Talk:Hells Gate (British Columbia)
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Govt Blurb comments
- Construction of the Canadian Northern Railway in 1914 blasted thousands of tons of rock into the river below the railroad grade which further constricted the river and damaged sockeye salmon runs for decades until fishways were constructed. Thirty years of work by dedicated scientists and several years' construction were required to repair man's damage. Today Hell's Gate fishways, built by a joint Canadian - United States Commission and completed in 1966, stand as monument to man's dedication and ingenuity.
Geez, which pamphlet did that come from??? The construction work never fully remediated the damage caused by the slide - runs never did recover; and I think it was early (the CNR was built in the zero-decade). Sounds like back-patting from somebody who thinks Fisheries knows what they're doing. There should be more details of this slide and its impact, and public domain photos of both the slide and also the fishways should be available somewhere; I'll check around.Skookum1 17:51, 29 August 2006 (UTC)
- I've always spelled it that way, too, but the official spelling is without an apostrophe....I think maybe most common usage should apply, so the Hell's Gate Airtram page/brochure is a good place to start, plus any other tourist materials and maybe press mention. "Community" isn't what it once was, in fact I'm not sure anyone lives there anymore, other than a watchman at the airtram adn maybe someone down in the chips'n'kewpie doll concessoin at the bottom; within a mile or two there are, I think some rssidents - this is one of those "unincorporated settelements" where an "uninhabited locality" category might be more suitable, if there were one.Skookum1 (talk) 13:44, 2 November 2008 (UTC)
If that really is a picture of Hell's Gate, it's missing the little footbridge and the buildings on the west bank; I think it's taken from Hell's Gate, looking downstream; there is a concrete abutment on the right but there should be fish ladders visible.Skookum1 (talk) 13:44, 2 November 2008 (UTC)
a good PD shot of the airtram car would be nice to have, and a better written-out thing on the particulars of the air tram See Aerial tramways; I think the applicable category is Category:Aerial lifts. Once such a section, or a esparate article on theairtram is written, the airtram catgory hsould be added...Skookum1 (talk) 13:44, 2 November 2008 (UTC)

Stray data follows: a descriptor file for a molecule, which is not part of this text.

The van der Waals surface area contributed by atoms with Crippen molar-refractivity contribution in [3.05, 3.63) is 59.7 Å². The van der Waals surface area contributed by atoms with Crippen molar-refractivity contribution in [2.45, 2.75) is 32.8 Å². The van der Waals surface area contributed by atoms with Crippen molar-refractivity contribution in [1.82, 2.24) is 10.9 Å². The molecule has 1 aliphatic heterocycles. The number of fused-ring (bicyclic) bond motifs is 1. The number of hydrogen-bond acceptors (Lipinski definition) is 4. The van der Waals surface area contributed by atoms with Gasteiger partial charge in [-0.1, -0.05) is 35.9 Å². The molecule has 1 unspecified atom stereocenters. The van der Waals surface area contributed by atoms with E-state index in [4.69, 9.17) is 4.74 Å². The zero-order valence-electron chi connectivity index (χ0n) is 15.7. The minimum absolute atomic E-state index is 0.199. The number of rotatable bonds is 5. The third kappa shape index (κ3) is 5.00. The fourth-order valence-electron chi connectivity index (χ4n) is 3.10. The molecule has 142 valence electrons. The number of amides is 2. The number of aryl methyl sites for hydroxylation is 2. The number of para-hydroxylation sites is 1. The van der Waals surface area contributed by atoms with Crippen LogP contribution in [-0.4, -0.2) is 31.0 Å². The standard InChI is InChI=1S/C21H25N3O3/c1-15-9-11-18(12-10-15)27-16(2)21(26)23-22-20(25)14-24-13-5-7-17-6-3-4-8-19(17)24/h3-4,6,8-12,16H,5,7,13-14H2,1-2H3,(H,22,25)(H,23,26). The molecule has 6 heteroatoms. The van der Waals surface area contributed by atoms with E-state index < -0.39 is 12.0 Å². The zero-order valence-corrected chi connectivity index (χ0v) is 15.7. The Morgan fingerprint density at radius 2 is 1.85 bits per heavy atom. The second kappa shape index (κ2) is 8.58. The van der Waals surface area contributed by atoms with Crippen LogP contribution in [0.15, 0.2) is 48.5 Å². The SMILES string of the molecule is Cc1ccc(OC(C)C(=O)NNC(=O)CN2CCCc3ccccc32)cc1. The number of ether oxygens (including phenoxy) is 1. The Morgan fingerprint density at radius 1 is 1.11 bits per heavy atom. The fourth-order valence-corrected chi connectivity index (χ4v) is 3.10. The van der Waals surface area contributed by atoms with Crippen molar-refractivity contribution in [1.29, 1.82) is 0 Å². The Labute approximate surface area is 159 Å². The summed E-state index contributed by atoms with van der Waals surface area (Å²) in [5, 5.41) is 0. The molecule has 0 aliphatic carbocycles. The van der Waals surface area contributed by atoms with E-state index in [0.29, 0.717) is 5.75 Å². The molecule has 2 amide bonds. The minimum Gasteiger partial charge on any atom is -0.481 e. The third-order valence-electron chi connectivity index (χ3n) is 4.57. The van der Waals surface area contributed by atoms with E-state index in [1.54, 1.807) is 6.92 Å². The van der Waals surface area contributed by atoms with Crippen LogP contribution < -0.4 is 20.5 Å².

- It may have been the only aerial tramway descending to its destination in 1971, but now there are at least two little aerial tramways in Madeira serving the farmers living on a plain high above the sea to reach their farmlands on the shore (Commons:Aerial tramway, Special types). --AHert (talk) 09:24, 12 June 2010 (UTC)
User:Eye101 pointed out to me that the apostrophe isn't used in a lot of sources, and it also isn't the official usage per Victoria. Google results are fairly evenly split, with the apostrophe winning out in GBooks, without taking it on regular search. Maybe some of the students can comment on what they're seeing in their sources? The Interior (Talk) 03:58, 16 March 2012 (UTC)
- The BC Geographic Names database also lists it as "Hells Gate"   maclean (talk) 16:01, 16 March 2012 (UTC)
Requested move, official
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New Name (maybe)
This seems to be mostly an article on salmon. Granted salmon as impacted by things that happened around Hells Gate, but mostly about salmon. I was interested to find out the average volume of water that flowed, some of the history (including Alex Frazer's trip down it), etc. Instead there was a little blurb about indigenous peoples (which yes, should be there), and then a whole lot about rock slides, salmon, and two asshat fisheries scientists who couldn't figure out that they were both right. Sigh. Maybe the salmon thing could be moved to a new page about Hells Gate and Salmon. Or just rename this page to 'Salmon at Hells Gate (British Columbia)'. Theshowmecanuck (talk) 00:06, 2 August 2016 (UTC)